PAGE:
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Integrative Healthcare Symposium 2019 Illuminates Autoimmune Research Advancements By Torin Lee

Integrative Healthcare Symposium 2019 Illuminates Autoimmune Research Advancements By Torin Lee

The 15th annual Integrative Healthcare Symposium took place in New York City in February 2019. Over 1,500 attendees from across the global attended conference which covers the latest developments in holistic and integrative healthcare.

One of the highlights was the global panel on Autoimmune Diseases, led by Dr. David Brady, ND, DC, CCN, DACBN, IFMCP, Director of the Nutrition Institute and associate professor of clinical sciences at the University of Bridgeport in Connecticut. The distinguished panel included:

Nancy O’Hara, MD, MPH, FAAP, pediatrician at Nancy O’Hara & Associates

David Perlmutter, MD, FACN, ABIHM, neurologist, author, and lecturer at Empowering Neurologist

Yehuda Schoenfeld, MD, FRCP, MACR, chair for research of autoimmune diseases and head of The Mosaic of Autoimmunity Project at Tel Aviv University in Israel and Saint Petersburg University in Russia

Aristo Vojdani, PhD, MSc, CLS, CEO and technical director of Immunosciences Lab.

Dr. Vojdani began his remarks by stating, “Studies show that 70 percent of autoimmune disease risk is associated with the person’s environment, whereas 30 percent is associated with their genetics.”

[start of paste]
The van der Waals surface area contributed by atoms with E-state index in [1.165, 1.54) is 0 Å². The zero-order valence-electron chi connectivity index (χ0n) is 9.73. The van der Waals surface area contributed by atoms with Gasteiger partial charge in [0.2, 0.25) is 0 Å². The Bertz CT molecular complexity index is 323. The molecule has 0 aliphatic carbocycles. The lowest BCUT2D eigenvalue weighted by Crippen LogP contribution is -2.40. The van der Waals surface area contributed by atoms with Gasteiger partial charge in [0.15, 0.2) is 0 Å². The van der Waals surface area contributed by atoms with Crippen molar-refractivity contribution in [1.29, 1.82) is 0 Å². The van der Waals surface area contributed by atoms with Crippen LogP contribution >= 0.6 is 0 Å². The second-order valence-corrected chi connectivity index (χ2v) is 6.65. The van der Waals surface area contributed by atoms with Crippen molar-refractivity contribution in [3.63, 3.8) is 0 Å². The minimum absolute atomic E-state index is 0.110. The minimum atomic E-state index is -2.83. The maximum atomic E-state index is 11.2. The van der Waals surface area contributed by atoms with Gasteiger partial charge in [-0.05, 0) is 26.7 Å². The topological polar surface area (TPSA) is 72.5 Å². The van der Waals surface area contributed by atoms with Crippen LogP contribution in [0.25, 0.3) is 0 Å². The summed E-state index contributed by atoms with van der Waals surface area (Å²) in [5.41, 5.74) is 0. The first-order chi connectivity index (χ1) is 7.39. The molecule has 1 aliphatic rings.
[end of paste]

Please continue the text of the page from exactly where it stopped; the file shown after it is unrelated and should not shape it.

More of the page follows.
The panel outlined the basic triggers of autoimmune diseases: Dietary proteins, chemicals and infections.

“Pay attention to the environment because we cannot change our genetic makeup,” Dr. Vojdani said, “But we can change our environment.”

Overall, the panelist agreed. However, they had some differed on recommended treatment options. Dr. Perlmutter and Dr. Schoenfeld both discussed the importance of Vitamin D and its relationship to autoimmune diseases and overall brain health.

Dr. Nancy O’Hara discussed the importance of diet in management of these diseases, especially overall gut health and bacteria in the digestive system.

A recent development in the study of autoimmune diseases has been the focus on the X-chromosome, since most autoimmune disease markers are on that chromosome and women have 2 of them. Acknowledging, this as the most likely explanation for the increased prevalence of disease in women versus men.

Learn more about the Symposium here:

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